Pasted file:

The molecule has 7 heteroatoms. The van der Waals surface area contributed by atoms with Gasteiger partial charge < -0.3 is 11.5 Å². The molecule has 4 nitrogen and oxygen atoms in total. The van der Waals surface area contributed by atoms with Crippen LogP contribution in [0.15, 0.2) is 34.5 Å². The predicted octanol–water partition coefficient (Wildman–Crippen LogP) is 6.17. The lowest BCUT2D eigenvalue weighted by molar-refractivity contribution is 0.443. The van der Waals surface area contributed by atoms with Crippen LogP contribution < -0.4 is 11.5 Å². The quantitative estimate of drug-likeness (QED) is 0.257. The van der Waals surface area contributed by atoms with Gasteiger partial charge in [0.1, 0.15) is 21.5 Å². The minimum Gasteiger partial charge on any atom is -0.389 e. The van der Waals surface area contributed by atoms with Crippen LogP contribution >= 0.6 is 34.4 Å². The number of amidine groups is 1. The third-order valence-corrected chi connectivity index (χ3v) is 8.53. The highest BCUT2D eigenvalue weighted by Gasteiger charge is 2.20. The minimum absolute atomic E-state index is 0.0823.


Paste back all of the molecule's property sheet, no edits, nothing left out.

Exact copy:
The molecule has 7 heteroatoms. The van der Waals surface area contributed by atoms with Gasteiger partial charge < -0.3 is 11.5 Å². The molecule has 4 nitrogen and oxygen atoms in total. The van der Waals surface area contributed by atoms with Crippen LogP contribution in [0.15, 0.2) is 34.5 Å². The predicted octanol–water partition coefficient (Wildman–Crippen LogP) is 6.17. The lowest BCUT2D eigenvalue weighted by molar-refractivity contribution is 0.443. The van der Waals surface area contributed by atoms with Crippen LogP contribution < -0.4 is 11.5 Å². The quantitative estimate of drug-likeness (QED) is 0.257. The van der Waals surface area contributed by atoms with Gasteiger partial charge in [0.1, 0.15) is 21.5 Å². The minimum Gasteiger partial charge on any atom is -0.389 e. The van der Waals surface area contributed by atoms with Crippen LogP contribution >= 0.6 is 34.4 Å². The number of amidine groups is 1. The third-order valence-corrected chi connectivity index (χ3v) is 8.53. The highest BCUT2D eigenvalue weighted by Gasteiger charge is 2.20. The minimum absolute atomic E-state index is 0.0823.